I owe a lot to Uncut magazine. In September 1998, the publication gave away a compilation CD called ‘Sounds of the New West’, which opened my eyes – and ears – to alt-country and Americana. A couple of years later, Uncut turned me on to Ryan Adams’s first album, ‘Heartbreaker’, now one of my favourite records of all time, and then in 2012 it published a review of John Murry’s ‘The Graceless Age’, calling it a “masterpiece.”
I immediately tracked down the album and, like ‘Heartbreaker’, it changed my life – I was attracted to its dark, self-destructive beauty. I’d been through some challenging and emotional times and could relate to it, in much the same way that ‘Heartbreaker’ affected me.
It’s also fair to say that ‘The Graceless Age’ changed Murry’s life too. He was an obscure US singer-songwriter who was raised in the Deep South, in Tupelo, Mississippi, the birthplace of Elvis, and had made an album of murder ballads, ‘World Without End’, with Memphis musician Bob Frank – but, all of a sudden, he found his debut solo record in Uncut, Mojo and The Guardian’s albums of the year lists and was being compared to similar tortured artists like Mark Lanegan and Sparklehorse’s Mark Linkous.
It could’ve easily been a completely different – and much more tragic – story. There’s a song on ‘The Graceless Age’ called ‘¿No Te De Ganas De Reir, Senor Malverde?’ in which Murry sings: “What keeps me alive is going to kill me in the end.” His disturbing prediction almost came true – he overdosed on heroin in San Francisco, on the corner of 16th and Mission, and was pronounced clinically dead for a few minutes, but came back to life.
His near-death experience is documented on the album in the harrowing, yet moving, ‘Little Colored Balloons’– a stunning, piano-led epic that clocks in at around 10 minutes, features a mournful cello line and Southern soul backing vocals. If you’ve ever seen Murry play live, you’ll know that it’s become his signature song. Sometimes it’s hard to watch him perform it, as it’s so intense and visceral – in the climax, he goes into a frenzied state on stage, as he relives his traumatic experience: “I took an ambulance ride – they said I should’ve died – right there on 16th and Mission.”
Another highlight of his shows – Murry is one of the edgiest, most brilliant, intense and unpredictable artists you’ll ever see in concert – is ‘The Ballad of The Pajama Kid’, the album’s anthemic opener, which hijacks the melody from Dylan’s ‘Knockin’ on Heaven’s Door’ and has an infectious “Do do do do do do do do do” vocal refrain.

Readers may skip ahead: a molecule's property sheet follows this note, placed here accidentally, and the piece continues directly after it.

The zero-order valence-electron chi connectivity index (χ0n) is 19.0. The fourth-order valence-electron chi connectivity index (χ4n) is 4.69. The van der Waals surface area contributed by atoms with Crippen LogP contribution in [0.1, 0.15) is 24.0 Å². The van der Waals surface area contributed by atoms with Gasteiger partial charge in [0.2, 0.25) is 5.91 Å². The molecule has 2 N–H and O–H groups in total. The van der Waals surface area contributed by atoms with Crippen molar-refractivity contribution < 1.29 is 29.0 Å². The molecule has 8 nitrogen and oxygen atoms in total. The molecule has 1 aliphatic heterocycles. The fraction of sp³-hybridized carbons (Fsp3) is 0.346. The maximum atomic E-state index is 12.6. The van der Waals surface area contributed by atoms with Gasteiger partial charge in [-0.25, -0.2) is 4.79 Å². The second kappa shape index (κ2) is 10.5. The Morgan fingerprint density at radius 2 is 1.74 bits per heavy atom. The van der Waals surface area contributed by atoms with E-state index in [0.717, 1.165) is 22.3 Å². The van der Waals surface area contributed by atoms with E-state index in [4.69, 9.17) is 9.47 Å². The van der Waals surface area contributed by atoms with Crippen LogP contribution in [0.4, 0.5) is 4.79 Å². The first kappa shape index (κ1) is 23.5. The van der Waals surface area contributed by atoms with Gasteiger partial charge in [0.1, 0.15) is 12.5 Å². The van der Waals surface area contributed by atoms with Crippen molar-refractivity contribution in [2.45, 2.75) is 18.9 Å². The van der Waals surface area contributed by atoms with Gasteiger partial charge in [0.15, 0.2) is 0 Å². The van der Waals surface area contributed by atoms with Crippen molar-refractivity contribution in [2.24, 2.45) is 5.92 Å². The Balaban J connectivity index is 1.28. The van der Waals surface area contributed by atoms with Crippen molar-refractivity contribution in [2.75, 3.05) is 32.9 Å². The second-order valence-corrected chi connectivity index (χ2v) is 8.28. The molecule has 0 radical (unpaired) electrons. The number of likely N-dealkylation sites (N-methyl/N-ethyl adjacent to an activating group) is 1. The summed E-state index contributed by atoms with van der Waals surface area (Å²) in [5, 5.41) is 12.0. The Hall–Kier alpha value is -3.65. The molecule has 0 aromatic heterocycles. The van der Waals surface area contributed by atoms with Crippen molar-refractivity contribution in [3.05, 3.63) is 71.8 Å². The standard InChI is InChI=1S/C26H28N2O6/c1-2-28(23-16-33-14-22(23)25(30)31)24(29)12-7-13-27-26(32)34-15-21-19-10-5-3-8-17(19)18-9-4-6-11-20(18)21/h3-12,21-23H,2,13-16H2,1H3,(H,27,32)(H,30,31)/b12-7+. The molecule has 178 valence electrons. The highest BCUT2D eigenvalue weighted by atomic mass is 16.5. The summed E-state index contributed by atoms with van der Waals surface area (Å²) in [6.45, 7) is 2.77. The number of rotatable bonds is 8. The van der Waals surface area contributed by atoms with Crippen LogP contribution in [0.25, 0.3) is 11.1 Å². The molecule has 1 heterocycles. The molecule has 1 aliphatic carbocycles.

Murry made ‘The Graceless Age’ with his musical mentor and co-producer, Tim Mooney, (American Music Club) who gives these confessional and intimate songs a warm, symphonic feel at times, but also creates unsettling moments – the brooding psych-rock of ‘Southern Sky’ is a great example – and rich, sonic textures, with layered sounds, samples, snippets of conversations, lush string arrangements, keys, pedal steel and fuzzed-up guitars.
The album is shot through with drugs and death – on the rumbling ‘California’, Murry tells us: “I’ve beaten my brain with benzodiazepines,” while on ‘The Ballad of The Pajama Kid, “the air is filled with lead” and he sees the skies open up, “above a blood-red moon.”
On ‘Little Colored Balloons’, he is holding out his hands, which are “blood stained…red as Southern clay, blood-red as Mississippi clay.” Sadly, there was yet more disturbing stuff to come… Mooney died suddenly after the release of ‘The Graceless Age’, which deeply affected Murry and, along with the breakup of his marriage, knocked him off course.
For a while, it seemed like ‘The Graceless Age’ might be the only solo record that Murry might make [surely it’s long overdue a vinyl reissue?], but the follow-up, the raw, stripped-down and much looser ‘A Short History Of Decay’, eventually arrived, five years after its predecessor, and there’s a new album due out later this year. What didn’t kill him made him stronger.